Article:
My network is currently like this:

DSL Modem (WIFI deactivated) - Netgear WLAN Router - Laptop

Is there a way to calculate the ping increase due to the Netgear WLAN Router instead of using the DSL Modems WIFI or LAN?

Is there a way to calculate the ping increase if an additional WIFI Repeater is used?

  • 2
    The ping increase, if any at all, is surely much smaller than the variation in ping time to any outside site due to variations in traffic volume. Feb 27, 2016 at 16:15

3 Answers 3


Latency is an ever-changing and hardware-dependent load-dependent value and cannot be precisely calculated. Even if you manage to find all latency values for your router, cable and network adapter, the sum is still too unrealistic (theoretical).

What you can do is:

  1. Connect two computer to the modem, after assigning (requesting) a LAN IP address, ping each other and find out the LAN-loop latency for your modem.
  2. Set your router in bridge mode and connect one computer to the router and the other to the modem. Ping each other again and the difference between this value and value from step 1 is what you want.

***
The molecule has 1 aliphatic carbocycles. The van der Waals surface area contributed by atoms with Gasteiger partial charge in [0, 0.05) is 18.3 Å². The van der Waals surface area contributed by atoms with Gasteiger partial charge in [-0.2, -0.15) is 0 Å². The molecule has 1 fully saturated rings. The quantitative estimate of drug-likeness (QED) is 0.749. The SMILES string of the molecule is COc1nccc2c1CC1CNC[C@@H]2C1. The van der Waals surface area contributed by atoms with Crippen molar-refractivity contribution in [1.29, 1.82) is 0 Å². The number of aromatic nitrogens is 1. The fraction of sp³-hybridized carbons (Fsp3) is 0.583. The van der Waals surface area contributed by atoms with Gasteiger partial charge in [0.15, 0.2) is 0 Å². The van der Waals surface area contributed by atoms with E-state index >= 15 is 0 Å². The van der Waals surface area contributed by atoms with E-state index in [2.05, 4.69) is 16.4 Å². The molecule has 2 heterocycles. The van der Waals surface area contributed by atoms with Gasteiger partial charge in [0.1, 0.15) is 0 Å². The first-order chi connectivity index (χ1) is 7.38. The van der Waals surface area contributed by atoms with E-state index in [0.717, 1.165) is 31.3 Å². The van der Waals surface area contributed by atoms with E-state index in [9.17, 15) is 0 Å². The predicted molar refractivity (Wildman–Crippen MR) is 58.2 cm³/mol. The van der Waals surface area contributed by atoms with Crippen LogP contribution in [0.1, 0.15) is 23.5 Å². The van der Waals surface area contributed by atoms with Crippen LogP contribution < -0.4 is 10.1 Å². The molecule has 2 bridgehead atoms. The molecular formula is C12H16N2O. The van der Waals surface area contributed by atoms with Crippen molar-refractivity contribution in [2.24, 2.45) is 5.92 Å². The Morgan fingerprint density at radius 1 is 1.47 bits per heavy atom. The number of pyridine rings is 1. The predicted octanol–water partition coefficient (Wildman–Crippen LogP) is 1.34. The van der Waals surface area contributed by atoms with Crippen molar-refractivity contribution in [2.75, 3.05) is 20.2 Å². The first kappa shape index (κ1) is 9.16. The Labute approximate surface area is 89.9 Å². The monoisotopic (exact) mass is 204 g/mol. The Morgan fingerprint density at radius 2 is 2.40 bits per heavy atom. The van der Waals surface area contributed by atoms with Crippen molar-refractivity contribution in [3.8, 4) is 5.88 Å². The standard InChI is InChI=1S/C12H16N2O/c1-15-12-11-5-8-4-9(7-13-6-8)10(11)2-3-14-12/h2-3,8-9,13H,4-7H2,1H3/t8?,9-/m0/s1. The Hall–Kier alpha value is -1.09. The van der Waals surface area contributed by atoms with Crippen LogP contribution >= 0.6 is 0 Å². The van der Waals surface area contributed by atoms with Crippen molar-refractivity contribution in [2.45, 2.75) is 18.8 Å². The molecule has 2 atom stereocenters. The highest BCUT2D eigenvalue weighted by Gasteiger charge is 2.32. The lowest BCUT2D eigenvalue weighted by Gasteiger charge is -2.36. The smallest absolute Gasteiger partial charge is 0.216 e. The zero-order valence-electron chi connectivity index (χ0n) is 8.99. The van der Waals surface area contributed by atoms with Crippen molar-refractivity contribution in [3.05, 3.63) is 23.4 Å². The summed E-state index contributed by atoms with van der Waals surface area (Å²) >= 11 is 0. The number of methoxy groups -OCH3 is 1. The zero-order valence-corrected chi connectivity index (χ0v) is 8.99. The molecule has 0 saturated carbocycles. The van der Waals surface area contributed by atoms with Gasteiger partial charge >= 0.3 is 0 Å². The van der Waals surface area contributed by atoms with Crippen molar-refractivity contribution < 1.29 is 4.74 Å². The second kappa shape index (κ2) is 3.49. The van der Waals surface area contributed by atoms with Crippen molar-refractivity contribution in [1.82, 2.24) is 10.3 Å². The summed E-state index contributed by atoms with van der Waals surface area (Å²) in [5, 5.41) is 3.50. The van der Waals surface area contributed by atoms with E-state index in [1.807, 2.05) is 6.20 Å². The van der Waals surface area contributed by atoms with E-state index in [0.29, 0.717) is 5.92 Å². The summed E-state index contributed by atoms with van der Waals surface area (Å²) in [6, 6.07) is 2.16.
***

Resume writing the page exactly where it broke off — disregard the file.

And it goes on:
Note that, as mentioned, latency is ever-changing and load-dependent. This method only gives you a LAN-loop latency, your Internet bandwidth and the remote server you're trying to reach also play a big role in a WAN environment.


If you're really asking if you can calculate it reliably so you can avoid just measuring it, then the answer to that is "no".

Here are some of the key components to the latency difference calculation:

A. Your DSL gateway's latency from DSL to Ethernet may be different from it's latency from DSL to Wi-Fi. How much that is, is impossible for us to know, because it depends on the device's internal implementation.

B. Minimum latency of a single Ethernet link is reasonably calculable if you know what flavor of Ethernet you're running: 10BASE-T, 100BASE-TX, 1000BASE-T. But without knowing the Ethernet flavor, we can't calculate that.

C. Your Netgear router has a processing latency between Ethernet and Wi-Fi, but again, it's implementation dependent and we can't calculate it.

D. There may be an additional latency difference if your Netgear router uses a different flavor of Wi-Fi than your DSL gateway does.

So A and C are basically incalculable, and B and D might be somewhat calculable if we had more information, and the total latency change is A+B+C+D.

Overall it's easier if you just measure the latency increase yourself. It doesn't take too long to run some pings the way you have it right now, then hook things up the other way and run some more pings.


Have you tried using tools traceroute (GNU/Linux) or tracert pathping (MS Windows)? It would give you the round trip times per hop, and you could have a rough estimate how much latency potentially is introduced by additional hop.

There is a also a relevant topic discussion here: https://serverfault.com/questions/6403/what-do-the-three-columns-in-traceroute-output-mean

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